In this unanimous, unpublished, per curiam decision, the Court of Appeals reversed the trial court’s summary disposition order dismissing Plaintiff Preng Deda’s third-party auto negligence action against Defendant Louis Joseph Winters and remanded for further proceedings consistent with its opinion.  The Court of Appeals held that a question of fact existed as to whether Winters was negligent in rear-ending Deda’s vehicle on the highway, or whether Deda unexpectedly swerved into Winters’s lane and slammed on his brakes in front of Winters, thereby creating a sudden emergency for Winters. 

Pete’s Auto and Truck Parts, Inc, et al v Greg Hibbitts Transp Co, et al (COA – UNP 6/9/2022; RB #4429) 
In this unanimous, unpublished, per curiam decision, the Court of Appeals affirmed the trial court’s summary disposition orders dismissing Plaintiff Pete’s Auto and Truck Parts, Inc.’s (“Pete’s”) first-party action for no-fault property protection (“PPI”) benefits against Defendant Fremont Insurance Company (“Fremont”), as well as Pete’s third-party negligence action against Defendants Greg Hibbitts Transport Company and Stewart TRK, LLC (“GHTC” and “Stewart,” respectively, individually; “the Hibbitts defendants,” collectively).  The building Pete’s leased for its business operations was damaged after the engine of a semi-truck owned by the Hibbitts defendants and insured by Fremont caught fire while parked outside of it.  The Court of Appeals held, first, that Pete’s property damages arose out of the use of a motor vehicle as a motor vehicle and that Pete’s tort claims against the Hibbitts defendants, therefore, were properly dismissed pursuant to MCL 500.3135(3).  In so holding, the Court of Appeals applied Dye v Esurance Prop & Cas Ins Co, 504 Mich 167 (2019) retroactively to find that GHTC—the registered owner of the truck in question—maintained no-fault security on the truck for purposes of MCL 500.3101(1), even though the named insured on the policy which covered the truck was “Stewart Trucking, LLC,” a different entity owned by GHTC’s owner.  As for Pete’s PPI claim against Fremont, the Court of Appeals held that Pete failed to file suit within one year of the accident and that his action was therefore barred by MCL 500.3145(5).  

Williams v State Farm Mut Auto Ins Co, et al (COA – UNP 6/9/2022; RB #4428)   
In this unanimous, unpublished, per curiam decision, the Court of Appeals affirmed in part, and vacated in part, the trial court’s award of no-fault attorney fees in favor of Plaintiff Roderic Williams, after Williams’s first-party action against Defendant State Farm Mutual Automobile Insurance Company (“State Farm”) concluded at trial, reversed the trial court’s award of prevailing-party costs to Williams, and vacated the trial court’s denial of State Farm’s motion for costs and fees related to post-trial work.  As to the trial court’s award of no-fault attorney fees, the Court of Appeals held that the trial court failed to make an explicit finding as to the unreasonableness of State Farm’s refusal to pay other benefits for which it awarded Williams attorney fees under MCL 500.3148.  As to the trial court’s award of prevailing-party costs, the Court of Appeals determined, preliminarily, that the prior version of MCR 2.403(O)(6)—which provided for case evaluation sanctions—applied to this case.  Since Williams did not do 10% better at trial than the case evaluation award he rejected, the Court of Appeals held that he was not the ‘prevailing party’ under the former MCR 2.403(O)(6), and thus not entitled to prevailing-party costs.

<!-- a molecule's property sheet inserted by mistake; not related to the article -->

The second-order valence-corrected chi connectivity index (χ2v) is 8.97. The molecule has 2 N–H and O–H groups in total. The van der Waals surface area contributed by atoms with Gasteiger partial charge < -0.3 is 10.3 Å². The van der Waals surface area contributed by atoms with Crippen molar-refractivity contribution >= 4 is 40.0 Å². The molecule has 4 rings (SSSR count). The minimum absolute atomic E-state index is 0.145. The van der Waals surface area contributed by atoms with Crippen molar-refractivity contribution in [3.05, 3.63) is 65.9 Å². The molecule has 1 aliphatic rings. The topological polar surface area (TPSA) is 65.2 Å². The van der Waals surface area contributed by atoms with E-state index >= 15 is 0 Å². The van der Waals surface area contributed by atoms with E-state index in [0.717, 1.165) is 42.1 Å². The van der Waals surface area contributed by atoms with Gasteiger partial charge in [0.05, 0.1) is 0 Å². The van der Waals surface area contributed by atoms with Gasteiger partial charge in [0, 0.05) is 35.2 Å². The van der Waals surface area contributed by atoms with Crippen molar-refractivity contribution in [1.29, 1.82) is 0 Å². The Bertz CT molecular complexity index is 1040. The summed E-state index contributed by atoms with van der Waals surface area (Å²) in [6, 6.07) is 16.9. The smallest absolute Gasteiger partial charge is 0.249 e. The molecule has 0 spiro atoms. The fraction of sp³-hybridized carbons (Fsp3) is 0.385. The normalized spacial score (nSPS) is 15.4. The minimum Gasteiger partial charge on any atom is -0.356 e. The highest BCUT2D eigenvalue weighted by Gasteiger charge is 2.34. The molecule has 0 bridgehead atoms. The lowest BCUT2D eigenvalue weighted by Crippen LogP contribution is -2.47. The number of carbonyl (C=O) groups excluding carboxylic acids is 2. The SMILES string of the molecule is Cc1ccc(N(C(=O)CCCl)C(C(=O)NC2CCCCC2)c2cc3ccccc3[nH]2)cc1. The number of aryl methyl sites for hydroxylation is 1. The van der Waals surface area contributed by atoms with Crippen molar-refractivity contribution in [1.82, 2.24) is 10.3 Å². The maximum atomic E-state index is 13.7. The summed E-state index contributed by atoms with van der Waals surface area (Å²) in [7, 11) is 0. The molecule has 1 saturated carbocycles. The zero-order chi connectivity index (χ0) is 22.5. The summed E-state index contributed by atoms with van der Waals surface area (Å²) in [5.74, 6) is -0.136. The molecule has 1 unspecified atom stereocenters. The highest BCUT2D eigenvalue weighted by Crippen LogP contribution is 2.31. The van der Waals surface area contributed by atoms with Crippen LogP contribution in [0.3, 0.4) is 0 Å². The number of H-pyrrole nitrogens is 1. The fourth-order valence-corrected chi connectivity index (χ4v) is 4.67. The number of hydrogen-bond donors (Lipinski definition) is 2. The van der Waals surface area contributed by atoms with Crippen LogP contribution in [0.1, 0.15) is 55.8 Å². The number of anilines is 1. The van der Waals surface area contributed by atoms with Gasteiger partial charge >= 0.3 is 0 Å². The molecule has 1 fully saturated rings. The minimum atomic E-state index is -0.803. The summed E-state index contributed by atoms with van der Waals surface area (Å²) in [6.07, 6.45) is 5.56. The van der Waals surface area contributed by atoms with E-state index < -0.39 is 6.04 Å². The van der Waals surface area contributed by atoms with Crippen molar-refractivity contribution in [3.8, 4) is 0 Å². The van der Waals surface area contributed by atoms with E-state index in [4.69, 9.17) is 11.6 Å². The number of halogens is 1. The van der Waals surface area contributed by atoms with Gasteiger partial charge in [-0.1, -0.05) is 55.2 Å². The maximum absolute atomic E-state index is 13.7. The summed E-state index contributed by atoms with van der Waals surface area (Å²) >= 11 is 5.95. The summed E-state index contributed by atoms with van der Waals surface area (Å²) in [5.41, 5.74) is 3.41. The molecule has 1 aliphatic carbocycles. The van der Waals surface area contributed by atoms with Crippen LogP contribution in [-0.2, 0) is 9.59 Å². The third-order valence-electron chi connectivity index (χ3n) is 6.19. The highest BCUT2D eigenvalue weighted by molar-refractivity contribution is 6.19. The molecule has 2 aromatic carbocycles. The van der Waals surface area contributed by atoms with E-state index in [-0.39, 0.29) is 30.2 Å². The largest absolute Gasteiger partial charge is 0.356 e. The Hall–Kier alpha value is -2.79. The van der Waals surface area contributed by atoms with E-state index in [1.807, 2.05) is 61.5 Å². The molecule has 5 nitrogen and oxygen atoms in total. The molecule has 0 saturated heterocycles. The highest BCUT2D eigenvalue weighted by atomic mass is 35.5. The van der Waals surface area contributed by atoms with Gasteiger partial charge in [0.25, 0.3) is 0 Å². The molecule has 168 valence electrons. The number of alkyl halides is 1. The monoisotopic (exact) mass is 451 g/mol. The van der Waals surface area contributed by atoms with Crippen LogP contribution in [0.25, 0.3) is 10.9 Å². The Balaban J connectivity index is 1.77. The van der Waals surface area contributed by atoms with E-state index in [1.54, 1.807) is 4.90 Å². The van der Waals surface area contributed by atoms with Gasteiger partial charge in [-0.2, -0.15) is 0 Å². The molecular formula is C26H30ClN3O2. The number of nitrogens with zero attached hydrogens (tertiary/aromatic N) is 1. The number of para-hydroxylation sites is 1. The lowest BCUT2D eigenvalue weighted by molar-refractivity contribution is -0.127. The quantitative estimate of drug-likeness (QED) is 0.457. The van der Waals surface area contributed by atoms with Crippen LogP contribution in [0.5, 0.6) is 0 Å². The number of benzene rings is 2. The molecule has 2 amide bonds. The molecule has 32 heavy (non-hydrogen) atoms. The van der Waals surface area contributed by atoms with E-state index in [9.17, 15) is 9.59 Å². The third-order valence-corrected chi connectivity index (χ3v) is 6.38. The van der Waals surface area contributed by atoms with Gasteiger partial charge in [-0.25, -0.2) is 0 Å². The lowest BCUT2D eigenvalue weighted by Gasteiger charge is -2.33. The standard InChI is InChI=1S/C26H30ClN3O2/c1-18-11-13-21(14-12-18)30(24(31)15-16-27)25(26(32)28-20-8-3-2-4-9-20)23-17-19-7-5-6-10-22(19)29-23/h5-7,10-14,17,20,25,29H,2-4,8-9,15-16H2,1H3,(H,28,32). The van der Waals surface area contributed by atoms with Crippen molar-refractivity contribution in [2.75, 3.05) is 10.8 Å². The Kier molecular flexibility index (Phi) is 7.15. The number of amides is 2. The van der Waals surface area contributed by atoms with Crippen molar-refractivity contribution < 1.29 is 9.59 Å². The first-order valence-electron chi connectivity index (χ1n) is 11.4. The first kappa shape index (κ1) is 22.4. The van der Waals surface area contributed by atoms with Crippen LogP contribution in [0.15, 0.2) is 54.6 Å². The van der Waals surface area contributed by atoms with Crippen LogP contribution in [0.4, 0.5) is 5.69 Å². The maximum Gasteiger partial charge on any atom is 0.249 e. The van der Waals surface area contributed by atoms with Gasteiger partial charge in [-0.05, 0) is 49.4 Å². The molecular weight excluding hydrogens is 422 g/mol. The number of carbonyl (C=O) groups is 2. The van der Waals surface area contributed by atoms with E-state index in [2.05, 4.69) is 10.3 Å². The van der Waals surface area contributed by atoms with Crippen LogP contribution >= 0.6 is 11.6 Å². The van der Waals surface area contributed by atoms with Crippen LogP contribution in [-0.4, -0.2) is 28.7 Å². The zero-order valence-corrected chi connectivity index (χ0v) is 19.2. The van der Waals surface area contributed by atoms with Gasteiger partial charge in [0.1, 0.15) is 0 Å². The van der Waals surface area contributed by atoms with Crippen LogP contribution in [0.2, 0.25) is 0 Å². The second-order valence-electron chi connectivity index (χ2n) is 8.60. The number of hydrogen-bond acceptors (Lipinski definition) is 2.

Hope Network Rehab Servs v Mich Catastrophic Claims Assoc, et al (COA – UNP 6/9/2022; RB #4427)   
In this unanimous, published, per curiam decision, the Court of Appeals reversed the trial court’s denial of Defendant Michigan Catastrophic Claims Association’s (“MCCA”) motion for summary disposition, in which the MCCA sought dismissal of Plaintiff Hope Network Rehabilitation Services’ (“Hope” or “Hope Network”) action against it for tortious interference with a business relationship or expectancy.  The Court of Appeals held, first, that Hope failed to present sufficient evidence to create a question of fact as to whether the MCCA intentionally interfered with Hope’s business expectancy of Defendant Farm Bureau General Insurance Company of Michigan (“Farm Bureau”) by threatening to withhold reimbursement from Farm Bureau if Farm Bureau settled Hope’s underlying first-party action against it for an amount agreeable to both Hope and Farm Bureau.  The Court held, second, that Hope Network failed to establish that it suffered damages as a result of the MCCA’s alleged interference.

Meemic Ins Co v Christian Care Ministry, Inc (COA – PUB 6/9/2022; RB #4426)